Personal disclaimer: I was an elementary and middle school aged kid during that golden decade we call the ’80s. This was a time when girls and boys played arcade games, watched a lot of cartoons and played with the same toys. We ate sugary cereal, wore Mork from Ork suspenders, feathered our hair and (seriously) were all considered really cool.readyplayer1

Which brings me to Ernest Cline.

I read his first bestseller, Ready Player One, when I heard all the buzz about Armada. It was everything I loved about mid-’80s cinema, games, music and culture, and I decided that if Ernie Cline is writing it, I am on board.

“The grown-up’s Harry Potter… the mystery and fantasy in this novel weaves itself in the most delightful way, and the details that make up Mr. Cline’s world are simply astounding. Ready Player One has it all.” — Huffington Post

Cline’s second novel, Armada, hopes to answer the age-old question, what if your video game obsession is training you to LITERALLY save the world? In the near-future, teenager Zack Lightman, a gaming aficionado who just wants to graduate high school, soon realizes that he and other elite gamers might hold the keys to saving the planet against alien forces.

“Nerd-gasmic… Armada is another science fiction tale with a Comic-Con’s worth of pop-culture shout-outs.” — Rolling Stone

Armada reads like every ’80s video game geek adventure movie, and that’s not entirely a bad thing. It lacks a bit of the “wow” factor after the ingenious. Ready Player One, but it is no less adventuresome. Cline truly is an encyclopedia of video-gaming culture, not to mention his reaches into the depths of ’80s kid’s cinema. Just like with RPO, you can practically see the movie playing while you read. He also strategically places a complete ready-for-mixtape playlist headlined by Queen’s “One Vision.”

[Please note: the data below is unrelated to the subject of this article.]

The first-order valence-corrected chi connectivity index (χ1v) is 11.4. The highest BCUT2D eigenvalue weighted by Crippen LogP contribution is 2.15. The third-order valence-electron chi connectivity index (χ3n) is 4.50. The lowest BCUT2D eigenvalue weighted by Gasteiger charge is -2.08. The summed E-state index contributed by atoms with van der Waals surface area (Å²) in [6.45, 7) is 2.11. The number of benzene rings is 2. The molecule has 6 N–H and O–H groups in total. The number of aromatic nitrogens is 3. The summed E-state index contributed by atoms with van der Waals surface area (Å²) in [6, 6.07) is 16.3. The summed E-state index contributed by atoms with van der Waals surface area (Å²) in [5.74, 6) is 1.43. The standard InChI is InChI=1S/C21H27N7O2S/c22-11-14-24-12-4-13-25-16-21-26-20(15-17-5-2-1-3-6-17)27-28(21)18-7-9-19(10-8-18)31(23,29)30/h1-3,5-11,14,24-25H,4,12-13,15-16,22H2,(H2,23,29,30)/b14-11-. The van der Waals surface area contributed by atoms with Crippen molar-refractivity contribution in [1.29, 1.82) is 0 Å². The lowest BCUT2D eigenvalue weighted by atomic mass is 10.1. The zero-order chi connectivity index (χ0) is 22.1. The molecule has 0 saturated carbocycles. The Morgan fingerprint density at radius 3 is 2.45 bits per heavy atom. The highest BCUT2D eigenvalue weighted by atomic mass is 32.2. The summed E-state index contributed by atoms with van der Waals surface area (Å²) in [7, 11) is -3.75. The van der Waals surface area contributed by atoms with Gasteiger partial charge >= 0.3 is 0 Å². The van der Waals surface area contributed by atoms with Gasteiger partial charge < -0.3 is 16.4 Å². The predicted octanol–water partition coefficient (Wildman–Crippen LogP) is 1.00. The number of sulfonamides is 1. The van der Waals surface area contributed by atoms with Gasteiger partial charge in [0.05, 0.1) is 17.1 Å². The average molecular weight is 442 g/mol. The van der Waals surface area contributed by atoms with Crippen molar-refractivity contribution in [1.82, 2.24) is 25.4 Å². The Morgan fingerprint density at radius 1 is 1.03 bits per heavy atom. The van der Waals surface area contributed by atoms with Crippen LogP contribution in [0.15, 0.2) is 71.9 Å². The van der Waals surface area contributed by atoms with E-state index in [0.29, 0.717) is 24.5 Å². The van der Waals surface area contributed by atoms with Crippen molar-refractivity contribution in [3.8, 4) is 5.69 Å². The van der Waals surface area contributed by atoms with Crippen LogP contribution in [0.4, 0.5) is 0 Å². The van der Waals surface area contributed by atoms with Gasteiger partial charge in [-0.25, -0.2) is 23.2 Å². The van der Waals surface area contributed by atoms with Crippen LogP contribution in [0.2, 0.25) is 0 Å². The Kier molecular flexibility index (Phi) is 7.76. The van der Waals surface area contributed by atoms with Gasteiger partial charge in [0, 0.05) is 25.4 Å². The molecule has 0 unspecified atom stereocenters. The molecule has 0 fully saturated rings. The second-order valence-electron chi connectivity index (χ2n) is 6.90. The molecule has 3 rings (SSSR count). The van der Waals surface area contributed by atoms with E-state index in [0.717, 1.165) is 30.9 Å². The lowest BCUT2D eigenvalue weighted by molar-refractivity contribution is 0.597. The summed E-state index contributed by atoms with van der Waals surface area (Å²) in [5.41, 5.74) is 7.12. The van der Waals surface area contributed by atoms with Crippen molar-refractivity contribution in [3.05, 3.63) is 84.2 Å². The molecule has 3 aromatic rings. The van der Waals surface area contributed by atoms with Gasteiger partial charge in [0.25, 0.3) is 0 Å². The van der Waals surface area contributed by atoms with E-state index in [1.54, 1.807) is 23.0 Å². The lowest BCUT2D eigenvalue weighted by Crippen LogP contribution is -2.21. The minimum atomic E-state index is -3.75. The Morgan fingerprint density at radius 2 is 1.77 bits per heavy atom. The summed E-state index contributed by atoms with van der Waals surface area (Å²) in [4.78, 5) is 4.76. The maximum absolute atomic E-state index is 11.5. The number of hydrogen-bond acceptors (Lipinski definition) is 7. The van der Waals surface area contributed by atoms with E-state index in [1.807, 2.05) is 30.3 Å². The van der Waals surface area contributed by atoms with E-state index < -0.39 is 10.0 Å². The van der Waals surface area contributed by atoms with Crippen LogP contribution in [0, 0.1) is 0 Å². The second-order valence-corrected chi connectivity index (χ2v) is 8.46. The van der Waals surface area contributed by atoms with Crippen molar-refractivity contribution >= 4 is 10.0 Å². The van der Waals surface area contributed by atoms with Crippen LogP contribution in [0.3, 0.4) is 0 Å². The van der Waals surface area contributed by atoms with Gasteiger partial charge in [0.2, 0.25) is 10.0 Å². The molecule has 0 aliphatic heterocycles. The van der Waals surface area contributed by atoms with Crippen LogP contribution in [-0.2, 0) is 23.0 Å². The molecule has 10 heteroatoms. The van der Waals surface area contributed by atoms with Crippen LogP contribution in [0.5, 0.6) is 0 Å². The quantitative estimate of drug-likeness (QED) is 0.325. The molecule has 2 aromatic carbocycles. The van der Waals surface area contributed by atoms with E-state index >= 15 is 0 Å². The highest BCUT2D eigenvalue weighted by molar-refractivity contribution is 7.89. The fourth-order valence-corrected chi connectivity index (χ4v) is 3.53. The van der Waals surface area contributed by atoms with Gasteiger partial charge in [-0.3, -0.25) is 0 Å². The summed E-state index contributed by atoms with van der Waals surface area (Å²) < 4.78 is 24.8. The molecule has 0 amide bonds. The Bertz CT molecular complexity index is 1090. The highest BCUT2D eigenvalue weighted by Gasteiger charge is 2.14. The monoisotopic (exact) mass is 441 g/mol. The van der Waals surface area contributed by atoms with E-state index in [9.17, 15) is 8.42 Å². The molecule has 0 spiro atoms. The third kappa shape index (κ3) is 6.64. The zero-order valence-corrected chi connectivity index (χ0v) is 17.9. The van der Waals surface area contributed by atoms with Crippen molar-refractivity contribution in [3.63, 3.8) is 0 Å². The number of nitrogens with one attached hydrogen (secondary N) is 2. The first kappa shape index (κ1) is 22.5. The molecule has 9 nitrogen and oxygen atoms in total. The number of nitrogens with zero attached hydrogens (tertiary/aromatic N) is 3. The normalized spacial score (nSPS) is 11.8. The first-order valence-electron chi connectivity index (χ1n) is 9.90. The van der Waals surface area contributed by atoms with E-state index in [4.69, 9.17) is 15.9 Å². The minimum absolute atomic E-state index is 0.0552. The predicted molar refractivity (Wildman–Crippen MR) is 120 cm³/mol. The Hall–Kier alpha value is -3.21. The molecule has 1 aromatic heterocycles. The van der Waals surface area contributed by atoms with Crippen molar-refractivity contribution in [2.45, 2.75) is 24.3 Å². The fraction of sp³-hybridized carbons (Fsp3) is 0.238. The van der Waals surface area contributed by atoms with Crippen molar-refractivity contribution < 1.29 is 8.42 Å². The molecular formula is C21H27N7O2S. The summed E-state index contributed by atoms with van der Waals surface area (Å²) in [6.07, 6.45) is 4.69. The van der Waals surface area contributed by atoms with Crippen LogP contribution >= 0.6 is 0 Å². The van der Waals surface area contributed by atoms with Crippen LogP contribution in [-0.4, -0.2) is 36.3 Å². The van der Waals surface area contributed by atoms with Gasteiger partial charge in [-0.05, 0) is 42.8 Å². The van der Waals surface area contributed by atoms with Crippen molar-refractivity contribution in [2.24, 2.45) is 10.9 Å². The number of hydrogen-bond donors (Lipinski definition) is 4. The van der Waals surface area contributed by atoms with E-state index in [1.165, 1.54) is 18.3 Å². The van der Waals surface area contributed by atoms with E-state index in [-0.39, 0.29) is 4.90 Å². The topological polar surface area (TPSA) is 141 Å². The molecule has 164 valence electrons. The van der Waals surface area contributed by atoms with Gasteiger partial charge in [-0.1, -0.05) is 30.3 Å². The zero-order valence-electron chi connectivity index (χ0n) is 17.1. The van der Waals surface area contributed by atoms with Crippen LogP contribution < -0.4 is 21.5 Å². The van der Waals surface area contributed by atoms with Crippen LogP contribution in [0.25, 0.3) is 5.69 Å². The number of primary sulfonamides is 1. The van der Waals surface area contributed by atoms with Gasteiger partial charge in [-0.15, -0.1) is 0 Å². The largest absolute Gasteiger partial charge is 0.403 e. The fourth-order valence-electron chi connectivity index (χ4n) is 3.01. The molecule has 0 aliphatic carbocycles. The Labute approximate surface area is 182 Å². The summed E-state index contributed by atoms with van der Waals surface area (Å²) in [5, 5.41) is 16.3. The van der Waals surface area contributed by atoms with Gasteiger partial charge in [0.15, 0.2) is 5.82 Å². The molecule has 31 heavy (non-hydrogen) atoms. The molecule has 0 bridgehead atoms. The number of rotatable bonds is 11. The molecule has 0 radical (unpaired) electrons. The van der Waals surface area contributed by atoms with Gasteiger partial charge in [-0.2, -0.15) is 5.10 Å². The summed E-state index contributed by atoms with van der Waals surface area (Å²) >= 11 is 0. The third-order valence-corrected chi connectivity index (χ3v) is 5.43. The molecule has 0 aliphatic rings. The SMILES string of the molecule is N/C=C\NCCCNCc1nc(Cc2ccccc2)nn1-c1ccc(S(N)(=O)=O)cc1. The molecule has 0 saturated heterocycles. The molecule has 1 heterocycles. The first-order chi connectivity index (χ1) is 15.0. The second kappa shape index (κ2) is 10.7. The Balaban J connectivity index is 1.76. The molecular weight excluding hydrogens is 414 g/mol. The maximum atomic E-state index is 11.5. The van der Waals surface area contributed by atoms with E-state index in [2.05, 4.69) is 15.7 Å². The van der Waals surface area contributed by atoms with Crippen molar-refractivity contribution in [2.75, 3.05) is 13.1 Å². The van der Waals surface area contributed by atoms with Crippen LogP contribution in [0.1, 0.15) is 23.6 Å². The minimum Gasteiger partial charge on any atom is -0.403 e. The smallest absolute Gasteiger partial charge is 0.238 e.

The thirty and forty-year old set who hung out at arcades and rushed to theaters to watch any movie with “Star”, “War”,“Games” or “Fighter” in the title will feel whisked back into their local mall movie theater at the over-the-top action, righteous references to all-things-’80s once in again in Cline’s Armada. It’s a great read for teens (with some language warnings for parents) who are really into gaming and retro-culture and they will be screaming for the movie releases in the next couple of years. Expect a lot of fan art and fan fiction to evolve, because that’s what the kids do these days, and I wouldn’t be surprised to see some video game spin-offs as well.

earnest-cline

Photo of Ernest Cline, courtesy of Gage Skidmore from Peoria, AZ. CC BY-SA 2.0

I imagine we’ll be hearing a lot more from Ernie Cline in the future. According to sources, there’s a yet-untitled Ready Player One sequel in the works and the acclaimed Steven Spielberg will direct it too.

Look for copies of Ready Player One and Armada at your favorite Half Price Books with our specially-priced brand new releases and hot bestsellers!

Becky is Marketing Communications Manager at Half Price Books Corporate. You can follow her on Twitter at @bexican75.